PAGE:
Sunday, July 8, 2012
Juan Verdades, by Joe Hayes
Juan Verdades: The Man Who Couldn't Tell a Lie
by Joe Hayes
illustrated by Joseph Daniel Fiedler
New York: Orchard Books
In this retelling of a classic folktale, honest Juan is tempted to deceive his employer. Will he succumb, or will his better nature win out?
Children familiar with the archetype of "Honest Abe" or the apocryphal tale of George Washington and the cherry tree will recognize "Juan Verdades" as a kindred spirit. Juan is the overseer of a plantation, and he tends the herds and fields for the owner, Don Ignacio. Most particularly, he cares for el manzano real -- the royal apple tree, which bears exquisite fruit of great value. When Don Ignacio argues with a neighboring ranchero, Don Arturo, and makes a bet with him, the honest nature of Juan is put to the test. He can gain the love of Don Arturo's beautiful daughter by giving her the fruit of el manzano real, or he can keep the trust of his employer by guarding his property from those who would take it. Juan makes a hard decision and faces up to the consequences; his conversation with Don Ignacio is a well-known riddle that manages to uphold his honor -- and gains him the best of both worlds!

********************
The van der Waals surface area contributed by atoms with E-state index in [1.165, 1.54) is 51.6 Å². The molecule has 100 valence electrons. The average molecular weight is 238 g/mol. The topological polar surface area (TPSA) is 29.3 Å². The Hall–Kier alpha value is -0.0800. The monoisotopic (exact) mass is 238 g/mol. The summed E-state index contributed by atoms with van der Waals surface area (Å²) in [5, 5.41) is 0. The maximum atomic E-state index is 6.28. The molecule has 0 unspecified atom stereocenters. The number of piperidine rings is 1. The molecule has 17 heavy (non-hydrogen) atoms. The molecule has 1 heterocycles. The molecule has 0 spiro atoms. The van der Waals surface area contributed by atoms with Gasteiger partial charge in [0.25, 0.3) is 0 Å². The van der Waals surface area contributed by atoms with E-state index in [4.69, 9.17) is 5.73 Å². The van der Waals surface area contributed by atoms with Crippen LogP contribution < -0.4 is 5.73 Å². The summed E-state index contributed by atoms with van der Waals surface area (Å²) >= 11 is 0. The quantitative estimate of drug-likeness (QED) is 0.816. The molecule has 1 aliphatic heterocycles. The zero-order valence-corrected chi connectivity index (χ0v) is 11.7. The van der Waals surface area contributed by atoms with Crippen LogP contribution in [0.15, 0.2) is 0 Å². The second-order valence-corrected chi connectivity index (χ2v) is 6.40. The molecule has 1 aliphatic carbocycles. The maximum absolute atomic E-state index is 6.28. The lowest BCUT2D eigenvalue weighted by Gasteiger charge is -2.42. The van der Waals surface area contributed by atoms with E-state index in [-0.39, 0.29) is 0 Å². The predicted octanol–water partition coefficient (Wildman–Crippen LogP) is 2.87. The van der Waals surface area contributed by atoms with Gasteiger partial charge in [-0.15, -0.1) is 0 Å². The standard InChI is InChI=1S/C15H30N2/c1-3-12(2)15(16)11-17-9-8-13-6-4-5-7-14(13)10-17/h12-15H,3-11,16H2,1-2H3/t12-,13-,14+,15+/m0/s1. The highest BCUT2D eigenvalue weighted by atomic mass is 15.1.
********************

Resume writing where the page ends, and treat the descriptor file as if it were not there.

This book is on the lower edge of Picturebooks for Older Readers, but the text is substantial enough that younger readers might lose attention before the end of the story, while a 4th- or 5th-grade class would have sufficient material for discussion -- which may center on the repetitive nature of the story's structure (much like the Three Bears, Three Little Pigs, or Rumpelstiltskin, requests are made and repeatedly denied until they reach a breaking point), what Juan's riddle means, and of course the central issue of telling the truth. Fiedler's oil paintings are reminiscent of Mexican folk art, with smaller human figures often downplayed by the sweeping vistas, and still-life representations of domestic scenes. The warm earth tones are pleasant and complement the text well.
no Author Info
Media: oil paint